I went for a run last week. It was the first time in almost two years and one of only a handful of times I have ever tried to undertake this form of exercise. I liked that run so much that only a few hours later I was already looking for an excuse to do it again.
So I did.
That’s not normal for me. Usually, I hate running.
This about sums it up.
I detested it so much that I was fond of claiming I had learned MMA just so I’d never have a reason to run. Before I started working out in college I literally would not have run a block to catch a bus. Several years in, I would run for the bus, if need be. But that was it.
I went out of my way to avoid running as a form of cardiovascular exercise. I cycled. I rowed. I did sled pulls. I worked the heavy bag. I used an elliptical machine. (Let’s chalk that last one up to youthful indiscretion and try to forget about it, ok?)
I absolutely flat out refused to run because it gave me side splints, made it hard to breath, and made me hyperventilate every single time. I couldn’t sustain a good pace for more than a few blocks without having to stop, red-faced and frustrated, and walk.
I loathed it.
Then running showed up on my training program.
I assured my trainer that it wasn’t going to go well. If I didn’t flat-out say, “I can’t do it,” I certainly thought it.
Just before my run, I was telling a friend (and fellow MMA fighter) about how much I was dreading it. I told him that when I run, I feel like I’m having a panic attack. He got really excited and told me that was going to be great for me.
His reasoning went that, after all, a lot of fighting is mental. So much of the game is about what it does to your head, how you handle the nerves, and how well you can function when your system is dumping adrenaline into your body like there’s no tomorrow. So, by my friend’s logic, I could use running as an opportunity to practice confronting the uniquely frantic headspace of MMA.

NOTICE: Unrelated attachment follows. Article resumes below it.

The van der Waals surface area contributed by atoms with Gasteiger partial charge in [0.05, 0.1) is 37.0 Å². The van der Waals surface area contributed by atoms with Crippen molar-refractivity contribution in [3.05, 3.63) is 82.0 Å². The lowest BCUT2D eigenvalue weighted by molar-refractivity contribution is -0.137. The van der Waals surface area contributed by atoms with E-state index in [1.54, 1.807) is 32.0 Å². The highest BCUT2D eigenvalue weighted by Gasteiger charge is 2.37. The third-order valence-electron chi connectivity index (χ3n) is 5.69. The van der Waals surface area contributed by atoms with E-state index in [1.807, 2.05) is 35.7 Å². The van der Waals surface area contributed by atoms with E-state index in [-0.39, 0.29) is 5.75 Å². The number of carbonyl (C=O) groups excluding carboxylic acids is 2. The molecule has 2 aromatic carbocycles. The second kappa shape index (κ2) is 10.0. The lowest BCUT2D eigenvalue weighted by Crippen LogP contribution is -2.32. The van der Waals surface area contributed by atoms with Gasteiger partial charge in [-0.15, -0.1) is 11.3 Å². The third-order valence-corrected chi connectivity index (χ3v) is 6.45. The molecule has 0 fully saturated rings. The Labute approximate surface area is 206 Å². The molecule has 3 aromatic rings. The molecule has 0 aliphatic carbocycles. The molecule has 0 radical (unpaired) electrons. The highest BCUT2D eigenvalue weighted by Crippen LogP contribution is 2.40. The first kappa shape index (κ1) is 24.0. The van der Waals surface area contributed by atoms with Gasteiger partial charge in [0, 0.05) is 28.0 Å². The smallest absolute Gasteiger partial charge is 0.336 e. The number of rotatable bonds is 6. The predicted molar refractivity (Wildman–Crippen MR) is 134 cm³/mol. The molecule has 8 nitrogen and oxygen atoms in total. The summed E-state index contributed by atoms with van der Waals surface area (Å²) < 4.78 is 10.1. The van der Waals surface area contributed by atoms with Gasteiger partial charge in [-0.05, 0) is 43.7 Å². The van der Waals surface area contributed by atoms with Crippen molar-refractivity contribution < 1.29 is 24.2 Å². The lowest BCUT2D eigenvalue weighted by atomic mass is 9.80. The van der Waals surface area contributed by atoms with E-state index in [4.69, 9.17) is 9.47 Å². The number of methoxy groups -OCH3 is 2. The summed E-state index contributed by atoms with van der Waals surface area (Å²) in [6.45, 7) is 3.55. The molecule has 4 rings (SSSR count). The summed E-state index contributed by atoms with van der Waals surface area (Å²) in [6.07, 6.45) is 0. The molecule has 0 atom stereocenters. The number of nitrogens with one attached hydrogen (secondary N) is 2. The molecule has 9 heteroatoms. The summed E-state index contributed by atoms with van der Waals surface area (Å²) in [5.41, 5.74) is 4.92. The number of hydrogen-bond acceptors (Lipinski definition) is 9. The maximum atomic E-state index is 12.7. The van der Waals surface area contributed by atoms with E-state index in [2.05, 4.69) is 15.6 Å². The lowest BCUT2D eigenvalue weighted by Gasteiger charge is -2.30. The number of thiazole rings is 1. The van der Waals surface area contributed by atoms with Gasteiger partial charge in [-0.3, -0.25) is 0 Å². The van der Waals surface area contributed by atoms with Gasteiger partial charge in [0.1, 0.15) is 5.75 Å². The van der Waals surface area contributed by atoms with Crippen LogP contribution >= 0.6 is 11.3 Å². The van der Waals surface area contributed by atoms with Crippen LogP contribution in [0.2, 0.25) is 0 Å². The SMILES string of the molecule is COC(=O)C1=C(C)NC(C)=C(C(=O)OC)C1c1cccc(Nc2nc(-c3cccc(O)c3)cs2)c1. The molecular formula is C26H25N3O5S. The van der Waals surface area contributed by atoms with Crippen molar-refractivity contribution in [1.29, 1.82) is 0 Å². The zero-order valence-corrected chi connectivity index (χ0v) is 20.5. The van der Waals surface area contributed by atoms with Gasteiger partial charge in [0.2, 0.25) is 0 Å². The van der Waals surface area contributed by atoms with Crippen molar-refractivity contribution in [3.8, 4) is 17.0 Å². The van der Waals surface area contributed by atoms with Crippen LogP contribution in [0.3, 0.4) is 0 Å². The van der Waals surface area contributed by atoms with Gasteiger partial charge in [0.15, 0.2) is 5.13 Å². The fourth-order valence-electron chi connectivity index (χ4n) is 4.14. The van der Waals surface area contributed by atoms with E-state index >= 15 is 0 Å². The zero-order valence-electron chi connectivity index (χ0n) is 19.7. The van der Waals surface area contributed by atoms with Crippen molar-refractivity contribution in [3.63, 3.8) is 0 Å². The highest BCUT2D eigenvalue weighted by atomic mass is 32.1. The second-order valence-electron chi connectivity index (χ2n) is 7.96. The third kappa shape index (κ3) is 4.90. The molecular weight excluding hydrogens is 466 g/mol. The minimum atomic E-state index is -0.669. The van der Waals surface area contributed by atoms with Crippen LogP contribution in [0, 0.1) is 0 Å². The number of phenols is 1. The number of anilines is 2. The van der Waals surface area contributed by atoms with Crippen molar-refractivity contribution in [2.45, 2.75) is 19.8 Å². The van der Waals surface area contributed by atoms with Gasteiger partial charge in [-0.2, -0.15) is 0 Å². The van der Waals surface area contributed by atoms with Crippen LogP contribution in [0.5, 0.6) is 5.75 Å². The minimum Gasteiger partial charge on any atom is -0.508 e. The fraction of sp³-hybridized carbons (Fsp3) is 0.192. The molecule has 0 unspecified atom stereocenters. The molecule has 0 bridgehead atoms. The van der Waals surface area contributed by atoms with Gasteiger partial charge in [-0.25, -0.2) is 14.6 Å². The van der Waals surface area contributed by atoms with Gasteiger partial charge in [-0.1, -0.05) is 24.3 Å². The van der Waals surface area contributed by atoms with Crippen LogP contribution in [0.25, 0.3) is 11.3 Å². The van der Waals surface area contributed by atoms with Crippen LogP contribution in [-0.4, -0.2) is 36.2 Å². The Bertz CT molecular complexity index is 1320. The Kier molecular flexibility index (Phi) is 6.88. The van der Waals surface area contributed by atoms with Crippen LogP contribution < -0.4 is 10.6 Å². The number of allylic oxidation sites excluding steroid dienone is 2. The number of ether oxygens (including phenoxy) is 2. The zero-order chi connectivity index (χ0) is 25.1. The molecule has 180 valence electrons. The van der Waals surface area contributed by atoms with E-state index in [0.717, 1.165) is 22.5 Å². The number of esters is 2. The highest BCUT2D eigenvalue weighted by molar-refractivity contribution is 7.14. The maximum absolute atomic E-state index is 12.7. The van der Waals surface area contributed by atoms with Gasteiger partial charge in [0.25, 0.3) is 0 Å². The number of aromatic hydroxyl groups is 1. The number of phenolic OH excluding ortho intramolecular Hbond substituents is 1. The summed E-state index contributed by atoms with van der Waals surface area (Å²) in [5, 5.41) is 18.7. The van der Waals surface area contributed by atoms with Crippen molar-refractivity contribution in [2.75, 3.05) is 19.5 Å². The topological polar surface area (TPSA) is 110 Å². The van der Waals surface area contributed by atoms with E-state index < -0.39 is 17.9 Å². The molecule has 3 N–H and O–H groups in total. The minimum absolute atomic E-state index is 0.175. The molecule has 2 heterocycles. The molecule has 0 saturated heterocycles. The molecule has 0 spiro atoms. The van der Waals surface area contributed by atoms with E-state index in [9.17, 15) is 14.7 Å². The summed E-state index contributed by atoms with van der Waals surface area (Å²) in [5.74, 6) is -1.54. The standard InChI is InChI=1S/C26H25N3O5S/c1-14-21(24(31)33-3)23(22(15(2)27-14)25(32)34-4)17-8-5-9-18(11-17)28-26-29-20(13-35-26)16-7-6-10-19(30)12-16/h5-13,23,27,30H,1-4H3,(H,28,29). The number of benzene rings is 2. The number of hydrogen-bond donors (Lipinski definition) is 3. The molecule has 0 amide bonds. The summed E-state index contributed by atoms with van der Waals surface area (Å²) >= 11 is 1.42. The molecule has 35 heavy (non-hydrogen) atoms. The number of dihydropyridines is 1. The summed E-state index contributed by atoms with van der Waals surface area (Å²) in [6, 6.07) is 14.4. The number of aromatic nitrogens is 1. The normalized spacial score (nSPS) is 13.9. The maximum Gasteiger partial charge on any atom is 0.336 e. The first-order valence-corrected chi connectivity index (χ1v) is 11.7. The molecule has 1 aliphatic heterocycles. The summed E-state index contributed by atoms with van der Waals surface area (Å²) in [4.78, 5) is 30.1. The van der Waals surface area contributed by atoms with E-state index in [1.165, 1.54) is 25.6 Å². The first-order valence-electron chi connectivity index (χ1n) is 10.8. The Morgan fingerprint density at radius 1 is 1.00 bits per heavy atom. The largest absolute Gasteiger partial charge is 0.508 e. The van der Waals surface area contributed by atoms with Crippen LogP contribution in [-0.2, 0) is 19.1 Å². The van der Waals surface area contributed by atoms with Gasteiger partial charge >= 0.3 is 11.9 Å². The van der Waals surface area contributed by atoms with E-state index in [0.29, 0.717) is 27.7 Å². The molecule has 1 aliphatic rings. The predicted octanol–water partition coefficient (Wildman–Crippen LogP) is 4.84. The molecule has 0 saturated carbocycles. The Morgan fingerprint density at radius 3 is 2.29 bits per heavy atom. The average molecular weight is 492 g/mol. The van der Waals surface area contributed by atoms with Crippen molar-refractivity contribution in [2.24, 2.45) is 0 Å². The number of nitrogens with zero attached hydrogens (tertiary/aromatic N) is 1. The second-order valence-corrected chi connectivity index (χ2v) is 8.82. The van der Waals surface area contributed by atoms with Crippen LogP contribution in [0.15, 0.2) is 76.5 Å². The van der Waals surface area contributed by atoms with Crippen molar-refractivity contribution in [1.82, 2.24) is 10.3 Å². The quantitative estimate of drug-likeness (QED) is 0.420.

It was a great idea. But I didn’t get to actually try it out as intended, because when I laced up my sneakers and hit the pavements I found out that running no longer sucked.
It was straight-up fun.
It turns out that after all that time spent dreading and avoiding it, the simplest exercise possible was also enjoyable. I got home from my run feeling like I had slain a dragon.
I had a similar experience with re-learning to drive. I had a license as a teenager, but I let it expire when I moved to Portland eight years ago. I waited almost a decade to try to get licensed again because I was deeply afraid of driving. I had always hated it, even back in my hometown Sitka (a tiny island town with just 19 miles of road, two stop lights, and nowhere you could go over 45 mph), and Portland’s (admittedly moderate) traffic was far more intimidating.
When I finally got behind the wheel again a few months ago, it was scary at first. But a few days’ practice had me driving on major streets, and within a month I was on the highway for the first time in my life. When I found I could pass a semi and merge back into the flow of traffic, I once again had that dragon-slayer feeling.
Nice night for a run.
I’d been acting like a child that insists she hates broccoli, only to discover when she finally tries it that it’s pretty damn tasty.
These recent experiences not only expanded my potential modes of transit, but they also blew my notions of what’s impossible out of the water.
Now I can’t help but wonder, what other supposed impossibilities might I unknowingly be rearranging my life to avoid? Are there holes in my MMA game that I had assumed were unassailable? Are there other sports I could try, foods I might like, bigger projects to undertake?
Suddenly I wanted to dash out and scour all of the unexamined caverns of my mind. I had found a good reason to run– not away from something that scares me, but towards it.
I want more of that dragon-slayer feeling, so I’ve made peace with running. After all, there are plenty more impossible dragons I want to chase down and dispatch with.